UK metaverse firms expect Apple Vision Pro boost

Apple Vision Pro Image credit: Apple

This week Apple unveiled the Vision Pro, its long-awaited and much-speculated upon entry into the virtual and augmented reality world. Notably, Apple refers to this new product line as “spatial computing” rather than the metaverse, the term favoured by Facebook owner Meta.

Apple CEO Tim Cook sees the Vision Pro, which is similar in appearance to ski goggles but will cost $3,499, as a paradigm shift in computing.

“Just as the Mac introduced us to personal computing, and iPhone introduced us to mobile computing, Apple Vision Pro introduces us to spatial computing,” said Cook.

The Apple Vision Pro will have no controllers, instead relying on hand, eye and voice control. When around another person, it displays the user’s eyes on the outside of the screen.

The technology has sparked a flurry of interest in virtual reality once more, with Apple’s sleek presentations being compared to Meta’s clunky and frequently memed avatars.

But is the Apple Vision Pro enough to rejuvenate the subsided metaverse hype?

Metaverse is no ‘passing fad’

Funding for metaverse companies received a post-Facebook rebrand boost, with investors putting a record £150m into UK virtual reality firms in 2021.

Interest in the metaverse has since waned – particularly in the age of generative AI – and funding levels have plummeted amid a wider investment downturn.

However, Herman Narula, CEO and co-founder of the British metaverse company Improbable, told UKTN the entrance of Apple to the VR and AR market is a “clear indication that the metaverse is far from being a passing fad”.

Narula added: “Although the value of the metaverse is not solely reliant on a single piece of hardware, this release represents an exciting stride towards delivering enhanced experiences.”

Meta’s Reality Labs division, which houses its metaverse efforts, lost $13.7bn in 2022. Critics point out that despite the company’s high spend, retention for Oculus headset users remains underwhelming and an all-encompassing metaverse remains a distant dream.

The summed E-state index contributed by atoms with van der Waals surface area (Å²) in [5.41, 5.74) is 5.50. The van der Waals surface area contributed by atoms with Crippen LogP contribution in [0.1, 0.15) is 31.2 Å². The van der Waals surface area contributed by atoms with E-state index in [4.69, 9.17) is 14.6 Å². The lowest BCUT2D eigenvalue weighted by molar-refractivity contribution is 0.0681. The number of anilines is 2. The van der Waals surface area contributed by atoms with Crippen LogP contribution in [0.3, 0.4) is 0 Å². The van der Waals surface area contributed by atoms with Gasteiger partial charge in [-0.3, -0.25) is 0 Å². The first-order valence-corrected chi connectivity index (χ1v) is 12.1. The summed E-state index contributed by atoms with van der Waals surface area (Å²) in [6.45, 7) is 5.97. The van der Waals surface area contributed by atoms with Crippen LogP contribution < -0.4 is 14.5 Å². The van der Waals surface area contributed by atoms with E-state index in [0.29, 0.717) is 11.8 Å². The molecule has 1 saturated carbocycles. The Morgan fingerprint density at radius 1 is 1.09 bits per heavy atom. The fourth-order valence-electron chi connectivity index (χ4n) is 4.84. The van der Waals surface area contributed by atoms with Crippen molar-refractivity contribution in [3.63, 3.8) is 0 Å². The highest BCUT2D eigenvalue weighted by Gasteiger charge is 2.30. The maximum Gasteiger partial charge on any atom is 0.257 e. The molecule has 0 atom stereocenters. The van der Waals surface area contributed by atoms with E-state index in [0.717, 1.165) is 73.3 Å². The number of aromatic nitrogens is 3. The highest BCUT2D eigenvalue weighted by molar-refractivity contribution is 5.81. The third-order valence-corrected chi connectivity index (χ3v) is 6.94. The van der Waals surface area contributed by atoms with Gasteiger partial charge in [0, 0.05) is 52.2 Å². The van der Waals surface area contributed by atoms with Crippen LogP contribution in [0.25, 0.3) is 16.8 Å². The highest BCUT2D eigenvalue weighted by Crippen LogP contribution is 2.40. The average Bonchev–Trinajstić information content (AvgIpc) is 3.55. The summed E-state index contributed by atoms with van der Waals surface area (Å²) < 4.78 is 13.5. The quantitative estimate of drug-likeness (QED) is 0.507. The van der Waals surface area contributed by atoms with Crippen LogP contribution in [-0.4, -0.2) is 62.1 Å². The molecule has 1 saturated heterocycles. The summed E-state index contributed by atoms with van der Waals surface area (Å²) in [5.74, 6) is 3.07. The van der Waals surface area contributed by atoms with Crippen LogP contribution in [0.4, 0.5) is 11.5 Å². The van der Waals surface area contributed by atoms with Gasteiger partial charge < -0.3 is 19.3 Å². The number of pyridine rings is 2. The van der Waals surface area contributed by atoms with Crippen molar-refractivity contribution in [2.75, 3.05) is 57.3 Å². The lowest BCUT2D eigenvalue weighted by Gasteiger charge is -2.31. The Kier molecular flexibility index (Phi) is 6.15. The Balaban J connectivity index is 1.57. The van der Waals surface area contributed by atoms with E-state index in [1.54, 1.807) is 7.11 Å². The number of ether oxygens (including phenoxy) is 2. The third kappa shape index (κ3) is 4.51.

When asked by UKTN how metaverse momentum compares between Apple’s Vision Pro announcement and Facebook’s shift to Meta, Frankie Cavanagh, CTO of virtual training company Gemba, said:

“It’s not about more or less, it’s about continued momentum in the sector and proof of positive movement in the space.”

Referring to Vision Pro as “‘spatial computing” over the metaverse, Cavanagh thinks “Apple has nailed it”.

Driving mainstream adoption

“Virtual reality and augmented reality have been around for some time now, in their infancy, but no one has really cracked that mainstream take up,” says Martin Rosinski, chief of technology and founder of WOLF, a British tech company building services for mobile and the metaverse.

“However, we see this announcement from Apple as putting the use of ‘mixed reality’ in consumers’ everyday lives onto the horizon.”

Despite the “high price point” starting at $3,499 (£2,800), the Apple Vision Pro will help “eventually” usher in mainstream adoption of VR and AR comments Rosinski.

Leo Gebbie, principal analyst of connected devices at CCS Insight, said: “VR and AR have been through a period of intense scrutiny and scepticism in recent times but if one company has the star power to revive the segment, it’s Apple.”

“At CCS Insight we predict that Apple’s entry into the spatial computing market will lift the fortunes of all players, but the Vision Pro is some way away from being a mass market offering given its price tag, clearing the way for some rivals for now. “